From the Albert Dock to Guyana

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Richard on top of a mountain overlooking a green landscape

Hello there

Well I am pleased to announce my return to the world of blogging. The last time I wrote a blog post was way back in October. So what have I been doing since then? Well the answer is plenty!  First if all let me give you an update about the museum. We have had a fantastic response to the museum, from the public, museum professionals, academics and most importantly the local community. To date we have had upwards of 210,000 visitors. This is higher than we expected and we will hopefully exceed our annual forecast. We realise that there is still much work to do but in a way there always should be for a museum.  We aim to be receptive to ideas, comments and indeed criticisms but we truly believe we are a living and breathing museum and as such updating; revising and changing information as well as views and theories is part of that process.

Quite a lot of my time has been spent on putting together various strategies and policies for the museum.  This means that I have been having regular meetings with colleagues from various departments, as well as Angela Robinson - the curator of transatlantic slavery who is the person who looks after the museum collections. Angela quite rightly gets mad when I am sometimes referred to as the curator of the museum in the newspaper or on radio. But I always bring her a small present back from my travels to stay in her good books!

One of those policies is our new collecting policy. Not only do we aim to keep collecting archives and ephemera which relate to transatlantic slavery but we are looking to expand our collections into new areas. For instance, we already have in the museum a number of African American objects, what are often called ‘Black Americana’, objects such as prints, books, toys, games, ornaments or various household memorabilia, often produced from the 1920s through the 1950s in America. Some of these are on display in the Legacy gallery at the museum. Many of these objects depict racist stereotypical images and can be extremely offensive in their nature. We feel it is important though to highlight how these objects and images were used, and indeed tolerated, in popular recent culture.   

What we are now looking to do is increase our Black British memorabilia collections.  Again, some of these objects are very disturbing but we also aim to collect uplifting aspects of Black British life. If someone has an object that they feel we would be interested in please contact us here at the International Slavery Museum.

Another policy we have been developing is our international policy. As an internationally recognized museum we understand the need for us to build collaborations with a number of different countries, especially those who, like Britain, played a central role in transatlantic slavery. As part of this policy I was recently in Guyana for the Commonwealth Association of Museums conference on ‘Museums and Diversity’. I gave a paper titled ‘The International Slavery Museum: an active campaigner’. I wanted to draw attention in the paper not only to the fact that we want to work with museums in other countries, but how I see the museum as actively campaigning against contemporary forms of racism and discrimination as well as forms of contemporary slavery and bonded labour. This makes us an active museum, not a neutral one, and I challenge those that think we should be.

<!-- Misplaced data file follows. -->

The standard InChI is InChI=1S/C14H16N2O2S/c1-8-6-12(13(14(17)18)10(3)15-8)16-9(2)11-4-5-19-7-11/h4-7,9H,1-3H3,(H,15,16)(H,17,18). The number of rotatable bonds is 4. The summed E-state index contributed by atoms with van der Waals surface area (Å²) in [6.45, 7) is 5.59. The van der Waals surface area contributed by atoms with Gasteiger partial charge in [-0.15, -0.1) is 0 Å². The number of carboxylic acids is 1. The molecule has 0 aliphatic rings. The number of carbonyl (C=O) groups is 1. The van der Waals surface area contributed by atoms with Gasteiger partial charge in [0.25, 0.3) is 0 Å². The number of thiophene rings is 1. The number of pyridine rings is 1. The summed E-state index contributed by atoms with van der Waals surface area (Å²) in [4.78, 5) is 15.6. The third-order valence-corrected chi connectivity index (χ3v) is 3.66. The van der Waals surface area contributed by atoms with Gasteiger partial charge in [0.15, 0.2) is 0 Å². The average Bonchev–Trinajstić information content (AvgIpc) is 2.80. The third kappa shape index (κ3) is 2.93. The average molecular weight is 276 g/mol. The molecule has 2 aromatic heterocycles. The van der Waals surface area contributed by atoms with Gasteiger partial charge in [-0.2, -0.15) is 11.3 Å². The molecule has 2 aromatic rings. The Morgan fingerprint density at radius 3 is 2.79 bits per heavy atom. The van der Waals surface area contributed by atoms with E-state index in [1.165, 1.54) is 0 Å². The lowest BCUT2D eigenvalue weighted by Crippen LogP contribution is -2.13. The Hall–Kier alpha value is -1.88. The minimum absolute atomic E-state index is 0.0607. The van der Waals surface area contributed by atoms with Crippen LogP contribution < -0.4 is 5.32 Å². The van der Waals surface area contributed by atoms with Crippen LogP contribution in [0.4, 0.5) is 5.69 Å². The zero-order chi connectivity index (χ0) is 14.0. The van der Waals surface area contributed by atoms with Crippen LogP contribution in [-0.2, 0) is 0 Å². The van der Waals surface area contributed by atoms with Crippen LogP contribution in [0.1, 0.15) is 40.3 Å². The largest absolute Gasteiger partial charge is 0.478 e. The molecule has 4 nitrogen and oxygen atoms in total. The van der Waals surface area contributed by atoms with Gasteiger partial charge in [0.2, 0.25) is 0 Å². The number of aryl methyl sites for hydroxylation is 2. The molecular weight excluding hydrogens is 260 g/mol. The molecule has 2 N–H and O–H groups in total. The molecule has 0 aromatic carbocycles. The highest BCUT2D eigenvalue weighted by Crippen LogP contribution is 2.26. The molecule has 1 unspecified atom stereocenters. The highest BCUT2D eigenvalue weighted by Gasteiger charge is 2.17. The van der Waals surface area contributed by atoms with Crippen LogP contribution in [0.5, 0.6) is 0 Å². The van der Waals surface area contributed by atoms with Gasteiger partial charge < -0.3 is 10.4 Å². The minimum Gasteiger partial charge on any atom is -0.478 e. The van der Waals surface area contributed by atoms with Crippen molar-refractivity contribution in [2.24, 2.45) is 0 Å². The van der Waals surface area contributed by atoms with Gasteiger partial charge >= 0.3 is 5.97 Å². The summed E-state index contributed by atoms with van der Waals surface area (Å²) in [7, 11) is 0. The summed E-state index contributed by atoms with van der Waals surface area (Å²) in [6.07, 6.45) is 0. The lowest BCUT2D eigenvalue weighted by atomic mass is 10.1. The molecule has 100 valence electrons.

I also got to meet Dr Frank Anthony - the Minister for Culture, Youth and Sport. We talked about ways that we could link with museum and heritage institutions in Guyana, a country which we mention many times in the International Slavery Museum but which until 1966 was called British Guiana. There are many links between Liverpool and Guyana. One of them being that the family of four times Prime Minister William Gladstone owned a plantation near a town called Vreed-en-Hoop in a region of British Guiana called Demerara, a word which is now synonymous with brown sugar around the world. It was a very positive meeting and from it came an official invitation to participate in CARIFESTA.  We even managed to make the national press. The picture is probably the worst ever taken of me though!

Along with other delegates of the conference I managed to visit Iwokrama, a rainforest conservation and development centre. It aims to show how tropical forests can be conserved and sustained providing social, ecological and economic benefits to communities locally and indeed internationally.

On the second day we were told we would be going on a short hike up a very small mountain.  Alarm bells began to ring at the mention of the word mountain. Anyway, 2 hours and a lot of puffing and panting later I reached the top of Turtle Mountain. It was well worth the effort with beautiful views of pristine rainforest and the Essequibo River.

So I am pleased to say that the museum is a great success and there are some very exciting, as well as challenging, times ahead.  Thanks again to all of you who have visited the museum, and for those who have not had the chance, I hope you can make it soon.  Watch this space.